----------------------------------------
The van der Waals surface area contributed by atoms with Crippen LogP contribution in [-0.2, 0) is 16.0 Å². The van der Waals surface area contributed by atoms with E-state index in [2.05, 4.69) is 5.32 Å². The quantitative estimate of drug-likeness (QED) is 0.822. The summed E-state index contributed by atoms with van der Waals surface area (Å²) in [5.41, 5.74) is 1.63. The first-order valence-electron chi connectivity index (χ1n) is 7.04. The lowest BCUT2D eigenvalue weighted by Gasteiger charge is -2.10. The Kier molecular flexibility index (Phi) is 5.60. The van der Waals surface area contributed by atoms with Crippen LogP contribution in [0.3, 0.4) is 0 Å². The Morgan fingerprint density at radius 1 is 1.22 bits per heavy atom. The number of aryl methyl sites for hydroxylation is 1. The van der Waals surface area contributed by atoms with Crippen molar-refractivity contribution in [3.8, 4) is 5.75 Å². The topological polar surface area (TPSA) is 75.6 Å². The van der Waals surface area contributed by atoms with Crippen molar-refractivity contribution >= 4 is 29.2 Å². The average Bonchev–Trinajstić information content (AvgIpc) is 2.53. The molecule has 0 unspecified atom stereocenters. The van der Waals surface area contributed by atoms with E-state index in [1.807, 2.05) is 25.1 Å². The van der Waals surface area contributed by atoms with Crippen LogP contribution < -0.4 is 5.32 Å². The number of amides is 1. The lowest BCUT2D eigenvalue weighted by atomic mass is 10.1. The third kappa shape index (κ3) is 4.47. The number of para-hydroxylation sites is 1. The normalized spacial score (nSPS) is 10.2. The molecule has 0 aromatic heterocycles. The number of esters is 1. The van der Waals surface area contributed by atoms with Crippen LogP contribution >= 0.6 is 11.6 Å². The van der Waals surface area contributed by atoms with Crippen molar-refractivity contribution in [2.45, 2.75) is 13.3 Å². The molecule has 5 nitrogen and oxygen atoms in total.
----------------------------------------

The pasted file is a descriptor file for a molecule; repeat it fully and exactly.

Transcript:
The van der Waals surface area contributed by atoms with Crippen LogP contribution in [-0.2, 0) is 16.0 Å². The van der Waals surface area contributed by atoms with E-state index in [2.05, 4.69) is 5.32 Å². The quantitative estimate of drug-likeness (QED) is 0.822. The summed E-state index contributed by atoms with van der Waals surface area (Å²) in [5.41, 5.74) is 1.63. The first-order valence-electron chi connectivity index (χ1n) is 7.04. The lowest BCUT2D eigenvalue weighted by Gasteiger charge is -2.10. The Kier molecular flexibility index (Phi) is 5.60. The van der Waals surface area contributed by atoms with Crippen LogP contribution in [0.3, 0.4) is 0 Å². The Morgan fingerprint density at radius 1 is 1.22 bits per heavy atom. The number of aryl methyl sites for hydroxylation is 1. The van der Waals surface area contributed by atoms with Crippen molar-refractivity contribution in [3.8, 4) is 5.75 Å². The topological polar surface area (TPSA) is 75.6 Å². The van der Waals surface area contributed by atoms with Crippen molar-refractivity contribution >= 4 is 29.2 Å². The average Bonchev–Trinajstić information content (AvgIpc) is 2.53. The molecule has 0 unspecified atom stereocenters. The van der Waals surface area contributed by atoms with E-state index in [1.807, 2.05) is 25.1 Å². The van der Waals surface area contributed by atoms with Crippen LogP contribution < -0.4 is 5.32 Å². The number of amides is 1. The lowest BCUT2D eigenvalue weighted by atomic mass is 10.1. The third kappa shape index (κ3) is 4.47. The number of para-hydroxylation sites is 1. The normalized spacial score (nSPS) is 10.2. The molecule has 0 aromatic heterocycles. The number of esters is 1. The van der Waals surface area contributed by atoms with Crippen LogP contribution >= 0.6 is 11.6 Å². The van der Waals surface area contributed by atoms with Crippen molar-refractivity contribution in [2.45, 2.75) is 13.3 Å². The molecule has 5 nitrogen and oxygen atoms in total.